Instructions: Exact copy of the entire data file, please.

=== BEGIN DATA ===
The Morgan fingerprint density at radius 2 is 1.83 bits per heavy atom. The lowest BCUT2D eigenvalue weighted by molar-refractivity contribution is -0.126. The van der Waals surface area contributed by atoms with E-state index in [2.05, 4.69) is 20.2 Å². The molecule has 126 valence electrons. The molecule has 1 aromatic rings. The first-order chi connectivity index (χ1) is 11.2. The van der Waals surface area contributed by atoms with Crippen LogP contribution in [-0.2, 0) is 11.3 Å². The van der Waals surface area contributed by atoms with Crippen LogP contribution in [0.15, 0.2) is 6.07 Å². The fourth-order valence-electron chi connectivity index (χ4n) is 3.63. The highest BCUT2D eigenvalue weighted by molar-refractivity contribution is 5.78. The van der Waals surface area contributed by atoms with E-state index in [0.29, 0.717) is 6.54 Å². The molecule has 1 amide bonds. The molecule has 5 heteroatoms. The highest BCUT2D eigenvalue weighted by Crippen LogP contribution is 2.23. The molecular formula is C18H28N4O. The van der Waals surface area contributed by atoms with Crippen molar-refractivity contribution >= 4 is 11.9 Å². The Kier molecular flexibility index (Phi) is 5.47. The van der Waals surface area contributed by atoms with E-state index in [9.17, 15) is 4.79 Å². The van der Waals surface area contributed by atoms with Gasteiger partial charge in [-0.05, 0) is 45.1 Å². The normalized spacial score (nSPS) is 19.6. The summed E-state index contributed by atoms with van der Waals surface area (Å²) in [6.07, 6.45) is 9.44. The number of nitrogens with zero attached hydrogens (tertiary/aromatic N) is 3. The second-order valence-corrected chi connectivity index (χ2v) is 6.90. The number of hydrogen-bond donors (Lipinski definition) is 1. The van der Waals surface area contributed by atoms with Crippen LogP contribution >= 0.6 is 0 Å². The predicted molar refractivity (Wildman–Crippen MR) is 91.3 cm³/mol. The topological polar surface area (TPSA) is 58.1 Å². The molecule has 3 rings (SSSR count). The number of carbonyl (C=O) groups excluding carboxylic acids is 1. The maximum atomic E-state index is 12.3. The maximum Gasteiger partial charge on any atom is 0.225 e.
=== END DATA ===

The Morgan fingerprint density at radius 2 is 1.83 bits per heavy atom. The lowest BCUT2D eigenvalue weighted by molar-refractivity contribution is -0.126. The van der Waals surface area contributed by atoms with E-state index in [2.05, 4.69) is 20.2 Å². The molecule has 126 valence electrons. The molecule has 1 aromatic rings. The first-order chi connectivity index (χ1) is 11.2. The van der Waals surface area contributed by atoms with Crippen LogP contribution in [-0.2, 0) is 11.3 Å². The van der Waals surface area contributed by atoms with Crippen LogP contribution in [0.15, 0.2) is 6.07 Å². The fourth-order valence-electron chi connectivity index (χ4n) is 3.63. The highest BCUT2D eigenvalue weighted by molar-refractivity contribution is 5.78. The van der Waals surface area contributed by atoms with E-state index in [0.29, 0.717) is 6.54 Å². The molecule has 1 amide bonds. The molecule has 5 heteroatoms. The highest BCUT2D eigenvalue weighted by Crippen LogP contribution is 2.23. The molecular formula is C18H28N4O. The van der Waals surface area contributed by atoms with Crippen molar-refractivity contribution >= 4 is 11.9 Å². The Kier molecular flexibility index (Phi) is 5.47. The van der Waals surface area contributed by atoms with E-state index in [9.17, 15) is 4.79 Å². The van der Waals surface area contributed by atoms with Gasteiger partial charge in [-0.05, 0) is 45.1 Å². The normalized spacial score (nSPS) is 19.6. The summed E-state index contributed by atoms with van der Waals surface area (Å²) in [6.07, 6.45) is 9.44. The number of nitrogens with zero attached hydrogens (tertiary/aromatic N) is 3. The second-order valence-corrected chi connectivity index (χ2v) is 6.90. The number of hydrogen-bond donors (Lipinski definition) is 1. The van der Waals surface area contributed by atoms with Crippen LogP contribution >= 0.6 is 0 Å². The predicted molar refractivity (Wildman–Crippen MR) is 91.3 cm³/mol. The topological polar surface area (TPSA) is 58.1 Å². The molecule has 3 rings (SSSR count). The number of carbonyl (C=O) groups excluding carboxylic acids is 1. The maximum atomic E-state index is 12.3. The maximum Gasteiger partial charge on any atom is 0.225 e.